Guest Post: A Return to Old Haunting Grounds: Shaili Reviews ‘Remembrance: A Mediator Novel’ by Meg Cabot

Remembrance Meg Cabot CoverRemembrance: A Mediator Novel by Meg Cabot
Format
: DRC provided by HarperCollins through Edelweiss
Release Date: February 2, 2016
Genre: Fiction, romance, paranormal, supernatural
Rating: 3.5 out of 5 stars

Back Cover Summary: All Susannah Simon wants is to make a good impression at her first job since graduating from college (and since becoming engaged to Dr. Jesse de Silva). But when she’s hired as a guidance counselor at her alma mater, she stumbles across a decade-old murder, and soon ancient history isn’t all that’s coming back to haunt her. Old ghosts as well as new ones are coming out of the woodwork, some to test her, some to vex her, and it isn’t only because she’s a mediator, gifted with second sight. From a sophomore haunted by the murderous specter of a child to ghosts of a very different kind—including Paul Slater, Suze’s ex, who shows up to make a bargain Suze is certain must have come from the Devil himself—Suze isn’t sure she’ll make it through the semester, let alone to her wedding night. Suze is used to striking first and asking questions later. But what happens when ghosts from her past—including one she found nearly impossible to resist—strike first?

It’s a strange moment right now where pop culturally-speaking, we’re revisiting a lot of fan favorite series from the 90s to early 2000s that were cancelled or ended prematurely. The Mediator series by Meg Cabot has long been a fan favorite, both in the U.S. and internationally, and in my opinion, is Meg Cabot’s best series. The original series, for those who don’t know, is about a teenage girl who is a Mediator, a person with the ability to see ghosts and help them cross over to the afterlife/other side. Because it was written in the early 2000s, we’ve seen many more ass-kicking heroines come our way, both on our TV screens and in YA fiction. (As another reviewer pointed out, Suze is indeed Buffy’s ghost-busting twin!) But as Meg Cabot has said, it’s been the repeated interest from fans about another installment of the series that’s really behind the inspiration for this new book.

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Guest Post: Cover to Cover: The Artwork of the “William Shakespeare’s Star Wars” Trilogy By Ian Doescher

starwarsverily-cover2It was January 2013—about six months before the publication of William Shakespeare’s Star Wars, that I got the first sketch of the book’s cover. My jaw dropped, and I showed the image to just about anybody who would look. But that was nothing compared to the moment when I saw the finished product—a beautiful scratchboard drawing of Darth Vader in all his Shakespearean regalia. Absolutely stunning.

Since William Shakespeare’s Star Wars was published, a few people have asked me if I created the illustrations in the book. Every time I’m asked that, I laugh on the inside (and give a very polite “no” to the asker). Anyone who has seen me draw knows why Pictionary is my least favorite board game. So, who was this man who created such stunning artwork? His name is Nicolas Delort, a Canadian illustrator who lives in Paris.

Here’s the thing: a good cover is invaluable. A cover for a book is like a car’s exterior. It’s the smooth lines of a bright new Porsche that make you want to drive it, before you know anything about what’s under the hood. When people see Nicolas’ cover in a bookstore, they are drawn to the amazing picture of Darth Vader—and Yoda and Jabba the Hutt in the sequels—before they even know what the book is (or, I should add, whether or not the writing is any good). In other words, the cover sells the book, or at least puts people in a buying mood.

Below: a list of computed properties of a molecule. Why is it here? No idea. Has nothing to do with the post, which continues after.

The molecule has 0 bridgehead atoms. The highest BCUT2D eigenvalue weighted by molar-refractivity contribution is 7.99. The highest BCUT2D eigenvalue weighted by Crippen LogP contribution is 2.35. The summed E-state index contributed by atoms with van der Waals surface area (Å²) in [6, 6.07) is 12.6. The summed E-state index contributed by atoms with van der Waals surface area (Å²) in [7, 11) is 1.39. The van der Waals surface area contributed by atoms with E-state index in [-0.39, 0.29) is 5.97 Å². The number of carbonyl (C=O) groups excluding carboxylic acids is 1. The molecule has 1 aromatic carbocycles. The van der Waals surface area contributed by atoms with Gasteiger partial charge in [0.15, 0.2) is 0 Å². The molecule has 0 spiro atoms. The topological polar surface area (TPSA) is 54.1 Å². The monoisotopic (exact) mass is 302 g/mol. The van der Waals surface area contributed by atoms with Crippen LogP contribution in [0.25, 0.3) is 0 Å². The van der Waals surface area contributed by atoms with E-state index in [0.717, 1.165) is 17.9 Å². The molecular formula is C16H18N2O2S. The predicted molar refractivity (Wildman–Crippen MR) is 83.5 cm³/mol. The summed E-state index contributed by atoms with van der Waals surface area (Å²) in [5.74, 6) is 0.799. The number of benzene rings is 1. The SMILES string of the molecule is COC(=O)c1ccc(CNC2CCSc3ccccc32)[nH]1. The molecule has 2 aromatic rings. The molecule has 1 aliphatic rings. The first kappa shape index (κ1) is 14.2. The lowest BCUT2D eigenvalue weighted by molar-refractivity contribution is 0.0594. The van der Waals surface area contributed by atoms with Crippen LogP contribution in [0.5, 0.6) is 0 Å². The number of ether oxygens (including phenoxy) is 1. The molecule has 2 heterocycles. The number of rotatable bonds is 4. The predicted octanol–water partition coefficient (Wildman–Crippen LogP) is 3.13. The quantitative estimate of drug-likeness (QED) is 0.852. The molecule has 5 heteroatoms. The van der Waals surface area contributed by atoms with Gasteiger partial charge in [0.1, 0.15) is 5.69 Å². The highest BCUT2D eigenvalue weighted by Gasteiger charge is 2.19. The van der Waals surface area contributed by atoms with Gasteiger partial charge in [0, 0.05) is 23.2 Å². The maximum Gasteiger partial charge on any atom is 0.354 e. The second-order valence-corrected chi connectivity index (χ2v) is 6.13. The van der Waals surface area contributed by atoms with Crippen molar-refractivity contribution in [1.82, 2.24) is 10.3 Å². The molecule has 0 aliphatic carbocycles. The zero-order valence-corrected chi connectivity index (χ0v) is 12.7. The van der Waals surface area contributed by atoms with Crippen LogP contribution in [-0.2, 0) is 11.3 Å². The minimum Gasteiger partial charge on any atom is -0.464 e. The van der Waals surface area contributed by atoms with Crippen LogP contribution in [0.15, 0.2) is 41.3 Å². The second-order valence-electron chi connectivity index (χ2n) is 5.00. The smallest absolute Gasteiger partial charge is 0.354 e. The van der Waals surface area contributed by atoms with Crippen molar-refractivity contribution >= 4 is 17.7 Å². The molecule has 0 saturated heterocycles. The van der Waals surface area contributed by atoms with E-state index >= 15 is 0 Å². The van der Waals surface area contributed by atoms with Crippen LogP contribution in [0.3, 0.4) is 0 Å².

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Giveaway: ‘Hollow City’ Poster and Copy of ‘Miss Peregrine’s Home for Peculiar Children’ by Ransom Riggs

Hollow City PosterRansom Riggs caught the attention of the literary world with his young adult novel filled with haunting vintage photographs: Miss Peregrine’s Home for Peculiar Children. And now the second book in the series, Hollow City is on its way!

In conjunction with the always spectacular team over at Quirk Books, we are giving away not one, but FIVE posters for the upcoming sequel (see enlarged version HERE) complete with a paperback version of the original book that started it all: Miss Peregrine’s Home for Peculiar Children!

Hit the jump below to find out how to enter to win and see all pertinent rules. The contest begins on October 9th and ends on October 23rd.

Miss Peregrine’s Home for Peculiar Children was the surprise best seller of 2011—an unprecedented mix of YA fantasy and vintage photography that enthralled readers and critics alike. Publishers Weekly called it “an enjoyable, eccentric read, distinguished by well-developed characters, a believable Welsh setting, and some very creepy monsters.”

This second novel begins in 1940, immediately after the first book ended. Having escaped Miss Peregrine’s island by the skin of their teeth, Jacob and his new friends must journey to London, the peculiar capital of the world. Along the way, they encounter new allies, a menagerie of peculiar animals, and other unexpected surprises.

Complete with dozens of newly discovered (and thoroughly mesmerizing) vintage photographs, this new adventure will delight readers of all ages.

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Bibliomantic Book Club: “The Mortal Instruments: City of Bones”

The Mortal Instruments: City of BonesThe Mortal Instruments: City of Bones
Release Date: August 21, 2013
Genre: Fiction, young adult, fantasy, magic, angels, demons